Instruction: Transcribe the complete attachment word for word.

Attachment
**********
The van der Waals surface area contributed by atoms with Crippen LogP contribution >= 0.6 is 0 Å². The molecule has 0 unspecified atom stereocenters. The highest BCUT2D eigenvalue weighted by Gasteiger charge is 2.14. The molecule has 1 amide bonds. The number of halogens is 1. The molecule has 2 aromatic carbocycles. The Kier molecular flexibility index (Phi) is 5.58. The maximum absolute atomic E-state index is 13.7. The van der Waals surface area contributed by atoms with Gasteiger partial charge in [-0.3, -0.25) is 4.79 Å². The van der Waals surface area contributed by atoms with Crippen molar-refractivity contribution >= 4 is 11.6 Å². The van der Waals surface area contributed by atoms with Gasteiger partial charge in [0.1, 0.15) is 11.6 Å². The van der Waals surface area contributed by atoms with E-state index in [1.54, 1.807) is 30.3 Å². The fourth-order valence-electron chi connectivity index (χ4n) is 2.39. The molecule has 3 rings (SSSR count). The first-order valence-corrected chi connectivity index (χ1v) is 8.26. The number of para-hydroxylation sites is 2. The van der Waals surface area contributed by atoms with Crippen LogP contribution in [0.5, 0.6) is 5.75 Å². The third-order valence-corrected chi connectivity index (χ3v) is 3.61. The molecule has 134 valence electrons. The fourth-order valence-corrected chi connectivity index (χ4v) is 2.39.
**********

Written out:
The van der Waals surface area contributed by atoms with Crippen LogP contribution >= 0.6 is 0 Å². The molecule has 0 unspecified atom stereocenters. The highest BCUT2D eigenvalue weighted by Gasteiger charge is 2.14. The molecule has 1 amide bonds. The number of halogens is 1. The molecule has 2 aromatic carbocycles. The Kier molecular flexibility index (Phi) is 5.58. The maximum absolute atomic E-state index is 13.7. The van der Waals surface area contributed by atoms with Gasteiger partial charge in [-0.3, -0.25) is 4.79 Å². The van der Waals surface area contributed by atoms with Crippen molar-refractivity contribution >= 4 is 11.6 Å². The van der Waals surface area contributed by atoms with Gasteiger partial charge in [0.1, 0.15) is 11.6 Å². The van der Waals surface area contributed by atoms with E-state index in [1.54, 1.807) is 30.3 Å². The fourth-order valence-electron chi connectivity index (χ4n) is 2.39. The molecule has 3 rings (SSSR count). The first-order valence-corrected chi connectivity index (χ1v) is 8.26. The number of para-hydroxylation sites is 2. The van der Waals surface area contributed by atoms with Crippen LogP contribution in [0.5, 0.6) is 5.75 Å². The third-order valence-corrected chi connectivity index (χ3v) is 3.61. The molecule has 134 valence electrons. The fourth-order valence-corrected chi connectivity index (χ4v) is 2.39.